23/07/2009 - 00:00

It’s business as usual in China

23/07/2009 - 00:00


Save articles for future reference.

The case of Stern Hu is disturbing but should not be surprising to China watchers.

It’s business as usual in China
BACK TO WORK: Sam Walsh says the legal and diplomatic dispute hasn't affected the high levels of iron ore shipments. Photo: Tim van Bronswijk

MANY contentious political and commercial issues emerge with a sudden splash then fade away when it becomes clear the underlying issues are not terribly significant.

The case of arrested Rio Tinto executive Stern Hu is the opposite. It started as a modest news story, partly because of the sheer paucity of information, but has grown in significance as the weeks have unfolded and may ultimately have a defining impact on Australia's relationship with China.

As this newspaper goes to press, the issue is still clouded by the lack of information.

But is this surprising? Indeed, should we be surprised by the case at all?

It has shone a bright light on practices in China that have occurred for decades, if not longer.

China is a one-party state, under the rule of the communist party for nearly 60 years. No surprises there.

The ruling party has at times been ruthless in the policies it has pursued to maintain its grip on power. No surprises there either.

The country has, at best, an opaque legal system that has tripped up many Western companies over the years.

All this is well known, yet Australia, like every other Western country, has been more than willing to trade with China. Its rapid growth has been an irresistible magnet.

Rio Tinto, the company at the centre of the diplomatic storm, is at the forefront of Australia's growing trade ties with China.

Ironically, but not surprisingly, Rio's Perth-based iron ore chief executive Sam Walsh said last week it was pretty much business as usual, despite the legal and diplomatic dispute.

"Rio Tinto continues to operate in China and is maintaining high levels of iron ore shipments from Australia," Mr Walsh said in a statement.

If the commercial response were anything else, WA would have a lot to worry about.

China is the state's largest export market and is fuelling the two biggest drivers of growth - expansion of the iron ore industry and the development of new liquefied natural gas (LNG) projects.

This economic reality does not mean WA or Australia should discard any moral compass to guide its commercial and diplomatic relationships.

It does mean we need to be mature and open-eyed when we evaluate our relationship with China.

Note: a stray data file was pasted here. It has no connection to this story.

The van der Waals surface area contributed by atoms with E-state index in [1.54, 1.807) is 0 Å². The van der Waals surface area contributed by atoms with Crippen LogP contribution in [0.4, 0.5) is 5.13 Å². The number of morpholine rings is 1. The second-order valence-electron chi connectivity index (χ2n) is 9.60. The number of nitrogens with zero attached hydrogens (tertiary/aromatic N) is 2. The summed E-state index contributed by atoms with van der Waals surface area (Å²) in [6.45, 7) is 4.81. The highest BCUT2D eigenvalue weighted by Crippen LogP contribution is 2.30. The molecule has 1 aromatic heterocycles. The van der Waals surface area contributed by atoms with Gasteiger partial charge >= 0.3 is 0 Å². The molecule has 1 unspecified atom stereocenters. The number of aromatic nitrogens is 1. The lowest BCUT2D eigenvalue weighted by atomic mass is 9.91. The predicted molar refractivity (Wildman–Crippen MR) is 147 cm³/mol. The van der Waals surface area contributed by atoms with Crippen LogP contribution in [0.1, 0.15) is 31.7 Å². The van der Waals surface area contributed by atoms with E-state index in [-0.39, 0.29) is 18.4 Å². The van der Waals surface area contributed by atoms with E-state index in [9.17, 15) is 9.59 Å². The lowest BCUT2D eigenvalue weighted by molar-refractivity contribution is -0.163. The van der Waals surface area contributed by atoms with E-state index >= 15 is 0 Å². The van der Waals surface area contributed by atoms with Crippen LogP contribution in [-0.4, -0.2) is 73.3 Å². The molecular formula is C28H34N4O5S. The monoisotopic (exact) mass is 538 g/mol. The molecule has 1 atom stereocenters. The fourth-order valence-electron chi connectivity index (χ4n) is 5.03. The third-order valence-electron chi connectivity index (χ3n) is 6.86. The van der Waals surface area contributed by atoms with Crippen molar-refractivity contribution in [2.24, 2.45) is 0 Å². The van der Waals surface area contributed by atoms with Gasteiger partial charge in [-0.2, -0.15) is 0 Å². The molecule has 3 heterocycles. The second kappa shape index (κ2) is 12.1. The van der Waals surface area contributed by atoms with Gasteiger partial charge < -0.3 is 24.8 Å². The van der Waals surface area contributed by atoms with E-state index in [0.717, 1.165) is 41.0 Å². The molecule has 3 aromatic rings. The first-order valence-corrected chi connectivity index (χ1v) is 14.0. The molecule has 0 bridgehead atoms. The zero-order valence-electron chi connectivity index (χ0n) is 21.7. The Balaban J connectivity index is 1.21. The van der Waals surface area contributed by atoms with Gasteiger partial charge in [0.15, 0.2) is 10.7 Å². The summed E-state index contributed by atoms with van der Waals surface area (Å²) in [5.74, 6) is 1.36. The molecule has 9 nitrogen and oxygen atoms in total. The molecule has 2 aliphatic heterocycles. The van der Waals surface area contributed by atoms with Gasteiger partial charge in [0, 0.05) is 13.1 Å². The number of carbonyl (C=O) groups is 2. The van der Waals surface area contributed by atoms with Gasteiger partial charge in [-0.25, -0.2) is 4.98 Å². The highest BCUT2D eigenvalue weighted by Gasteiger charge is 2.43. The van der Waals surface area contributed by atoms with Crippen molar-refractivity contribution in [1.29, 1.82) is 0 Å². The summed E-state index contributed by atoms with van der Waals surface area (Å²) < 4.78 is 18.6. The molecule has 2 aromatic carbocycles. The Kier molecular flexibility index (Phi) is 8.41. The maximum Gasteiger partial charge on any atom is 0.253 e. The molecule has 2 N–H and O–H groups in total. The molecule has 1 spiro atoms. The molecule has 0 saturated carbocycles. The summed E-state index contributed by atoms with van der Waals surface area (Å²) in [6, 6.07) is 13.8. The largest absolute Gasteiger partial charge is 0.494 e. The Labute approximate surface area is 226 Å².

It also means that looking at the issue through Chinese eyes can be illuminating.

The general consensus is that China feels slighted by the way it has been treated in iron ore price negotiations, and specifically in its dealings with Rio Tinto.

Premier Colin Barnett said last week that recent events, including the collapse of Chinese company Chinalco's proposed investment in Rio Tinto, have caused "disappointment and confusion" in China.

Rio and BHP Billiton have played hardball in their commercial negotiations and plan to enhance their commercial might by merging their Pilbara mining operations.

China seems to be responding by using every weapon in its arsenal.

It is entirely plausible that China has taken legal action against Rio executives, including Australian citizen Stern Hu, because of frustration over its lack of success in commercial negotiations.

Mr Walsh insisted last week that the "allegations in recent media reports that employees were involved in bribery of officials at Chinese steel mills are wholly without foundation".

Anyone who knows Rio and Mr Walsh would agree that the company stands by its "strict and publicly stated code of ethical behaviour".

That is unlikely to be enough to save Mr Hu and his Chinese Rio colleagues. Most China watchers believe the die is cast, making it inevitable they will serve time in gaol.

This is an uncomfortable situation but, as noted above, it is not new.

This is part of the reality of contemporary China, a country that is going through rapid change and seeking to manage the tension between central control and flourishing free markets.

There is nothing inevitable about China's evolution but it seems plausible that continued economic growth, growing prosperity and increasing ties with Western countries will lift internal aspirations for civic freedom.

That is to be welcomed and will hopefully lead to the development of a legal system that does not allow a repeat of the Stern Hu case.



Subscription Options